Underachievers are the best, most dependable workers. This may seem counterintuitive but the key here is that while some achievement is necessary and good for productivity, a lot of it is dangerous to you and everyone around you. And if you have a wide enough perspective, you'll see it's also an exercise in futility.

The assumptions underlying this statement can be found among Bennet's "Principles of Underachievement:"

  • Life's too short.
  • Control is an illustion.
  • Expectations lead to misery.
  • Great expectations lead to great misery.
  • Achievement creates expectations.
  • The law of diminishing returns applies everywhere.
  • Perfect is the enemy of good.
  • The tallest blade of grass is the surest to be cut.
  • Accomplishment is in the eye of the beholder.

He extensively employs the language of pathology to describe what he calls the "dangerous addiction" to achievement, which he diagnoses as an ultimately fatal disease:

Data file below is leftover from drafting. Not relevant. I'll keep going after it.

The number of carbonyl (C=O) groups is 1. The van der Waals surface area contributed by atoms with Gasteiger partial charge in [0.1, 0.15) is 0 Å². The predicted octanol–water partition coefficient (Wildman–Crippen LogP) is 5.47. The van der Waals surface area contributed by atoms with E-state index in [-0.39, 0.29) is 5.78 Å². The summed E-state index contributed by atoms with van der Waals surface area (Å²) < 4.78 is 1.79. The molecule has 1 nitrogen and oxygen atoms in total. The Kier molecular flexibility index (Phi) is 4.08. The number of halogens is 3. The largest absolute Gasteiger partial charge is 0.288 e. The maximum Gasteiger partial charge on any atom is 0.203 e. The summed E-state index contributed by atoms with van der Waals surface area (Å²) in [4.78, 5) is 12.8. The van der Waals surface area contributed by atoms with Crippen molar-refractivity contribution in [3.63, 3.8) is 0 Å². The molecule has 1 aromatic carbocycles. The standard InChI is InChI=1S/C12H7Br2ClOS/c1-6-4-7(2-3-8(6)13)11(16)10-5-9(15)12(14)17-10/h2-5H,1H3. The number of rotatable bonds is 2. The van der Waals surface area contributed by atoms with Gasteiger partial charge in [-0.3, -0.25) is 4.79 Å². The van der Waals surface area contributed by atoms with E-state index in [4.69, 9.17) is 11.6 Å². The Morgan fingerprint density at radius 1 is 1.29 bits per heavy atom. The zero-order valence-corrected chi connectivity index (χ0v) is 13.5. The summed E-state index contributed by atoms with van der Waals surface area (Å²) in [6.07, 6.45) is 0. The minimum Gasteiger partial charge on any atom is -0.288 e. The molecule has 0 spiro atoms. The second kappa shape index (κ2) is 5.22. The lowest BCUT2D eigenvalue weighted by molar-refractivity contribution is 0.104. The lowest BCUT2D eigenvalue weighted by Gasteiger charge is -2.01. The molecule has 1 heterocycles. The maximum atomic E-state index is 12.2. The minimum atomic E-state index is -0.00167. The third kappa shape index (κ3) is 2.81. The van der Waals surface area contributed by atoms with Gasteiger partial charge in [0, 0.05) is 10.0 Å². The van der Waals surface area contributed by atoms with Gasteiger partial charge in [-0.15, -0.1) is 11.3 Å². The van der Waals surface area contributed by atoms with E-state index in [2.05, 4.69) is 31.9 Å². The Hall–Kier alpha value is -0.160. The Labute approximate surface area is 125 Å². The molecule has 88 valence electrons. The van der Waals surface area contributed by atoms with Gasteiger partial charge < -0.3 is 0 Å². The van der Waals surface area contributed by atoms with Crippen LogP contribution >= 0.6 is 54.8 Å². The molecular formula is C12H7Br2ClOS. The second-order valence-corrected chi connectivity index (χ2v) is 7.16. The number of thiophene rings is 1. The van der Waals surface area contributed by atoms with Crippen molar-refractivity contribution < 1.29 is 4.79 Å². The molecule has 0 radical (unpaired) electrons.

Consider: how many brilliant careers are coupled with disastrous marriages? How many talented, hardworking people smoke too much, exercise too little, or drink themselves into oblivion each week? At the other extreme, how many fitness-crazed or hyper-competitive individuals tear up their knees running marathons or risk life and limb scrambling to mountaintops? How many brilliant and ambitious people dream of winning accolades for their genius, only to wind up working for their C+ colleagues? And even if you do manage to just about maintain a full-sprint schedule of personal and professional achievement, it can take something as commonplace as the flu to throw your whole highly tuned enterprise stressfully out of whack. What you've never realized all these years is that it's your commitment to excellence that is at the source of your trouble.